Hearing defect missed
A New Plymouth family wants to start a support group for parents and patients suffering from auditory processing disorder.
Parents Nikki and Darryl Greenem believe there is not enough awareness about the disorder, also called APD.
Their son Xay, 8, has the condition. APD patients may pass a hearing test, but they struggle to understand what they hear.
The Greenems noticed problems with Xay's learning and behaviour last year. He had low concentration levels in class and often wandered off.
"When he comes home from school we get the major melt downs, screaming, not listening, and that is also a symptom of this," Nikki said.
When she approached Xay about having an eye test he said, "Why Mum, I can't hear. His eyes, obviously, were fine. When we went to the hearing place his hearing was fine."
APD was suspected so Xay was referred to a Taranaki Base Hospital audiologist.
This took a long time so they took Xay to their doctor, who referred him to the hospital's child and adolescent specialists.
"They did their testing and came back with he had a low IQ and we should do a parenting course, bearing in mind they don't test for APD."
The hospital's audiologist referred them to SoundSkills in Auckland for a proper diagnosis.
They discovered Xay also has amblyaudia, meaning one ear is weak and results in the two ears not working together properly.
APD is not recognised as hearing loss and so tests and treatment are not funded through the health system.
The National Foundation for the Deaf chief executive officer Louise Carroll said recent research on about 1000 12-year-old children uncovered about a third had APD.
"It's a huge problem in New Zealand."
The Greenem's explain APD can be treated with an FM system that the speaker wears and a hearing aid that the child wears. Some children
only have to wear the device for several years because it retrains the brain function.
"He's got two years of primary school left so what we want to do is get onto it now before he gets to intermediate. It could be fixed by then," Darryl said.
Funding for this system for children can be gained through the Ministry of Education, or people can pay for it privately for about $5000.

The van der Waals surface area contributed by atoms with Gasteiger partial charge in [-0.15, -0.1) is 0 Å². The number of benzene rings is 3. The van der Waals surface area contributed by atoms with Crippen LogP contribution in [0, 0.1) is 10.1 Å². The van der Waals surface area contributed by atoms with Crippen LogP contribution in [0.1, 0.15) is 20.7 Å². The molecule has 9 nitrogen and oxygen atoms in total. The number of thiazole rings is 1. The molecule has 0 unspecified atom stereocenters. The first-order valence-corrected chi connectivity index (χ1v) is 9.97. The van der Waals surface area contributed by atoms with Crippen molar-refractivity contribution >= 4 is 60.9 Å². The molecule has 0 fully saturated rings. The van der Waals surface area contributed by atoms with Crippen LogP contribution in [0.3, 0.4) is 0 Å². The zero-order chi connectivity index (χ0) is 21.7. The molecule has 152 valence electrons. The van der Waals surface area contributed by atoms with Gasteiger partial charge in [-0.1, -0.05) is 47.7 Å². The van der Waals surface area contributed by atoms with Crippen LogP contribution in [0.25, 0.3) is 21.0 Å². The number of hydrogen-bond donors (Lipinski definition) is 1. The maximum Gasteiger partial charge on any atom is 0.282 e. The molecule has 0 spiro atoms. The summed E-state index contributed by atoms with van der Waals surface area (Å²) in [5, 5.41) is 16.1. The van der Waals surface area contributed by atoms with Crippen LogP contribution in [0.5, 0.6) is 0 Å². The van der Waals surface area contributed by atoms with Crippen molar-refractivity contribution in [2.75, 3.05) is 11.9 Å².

"They don't fund it if there's no learning disorder," Nikki said. "This affects about 50,000 kids around New Zealand and they funded 50 last year."
So the family, which doesn't want to deal with the bureaucracy, has decided to privately fund the system for Xay.
Carroll said the Government had recently developed an expert reference group to get better outcomes for children.
Several years ago the Ministry of Health said it didn't have the budget to support APD children and passed responsibility to the Ministry of Education.
"So education then had to provide hearing aids and all kinds of things for these children at school. Some schools even decided that the kids would only have the hearing aids from 9am to 3pm and they couldn't take them home.
"We had to work on that to stop these stupid stupid things happening."
The foundation advocated for many families at Government levels.
"We really rattled a lot of cages."
This prompted a review, which resulted in the formation of the expert reference group.
Carroll is pleased with the Government's action so far and recognises that there is no easy resolution.
She explains that APD is a form of functioning deafness.
The Greenem's said going public with their story was not an attack on any of the specialists they have seen so far.
"Everyone needs to be aware of this because people aren't testing for it. My story is very similar to lots of other people's stories. It's not like it just affects us. It affects everyone trying to get the diagnosis so it's very frustrating," Nikki said.
"We've got to bring it out into the open so that people realise it needs funding," Darryl said.
"I believe it's as high as one in every class," Nikki said.
For more information about forming a support group ring the Greenems on 751 0766.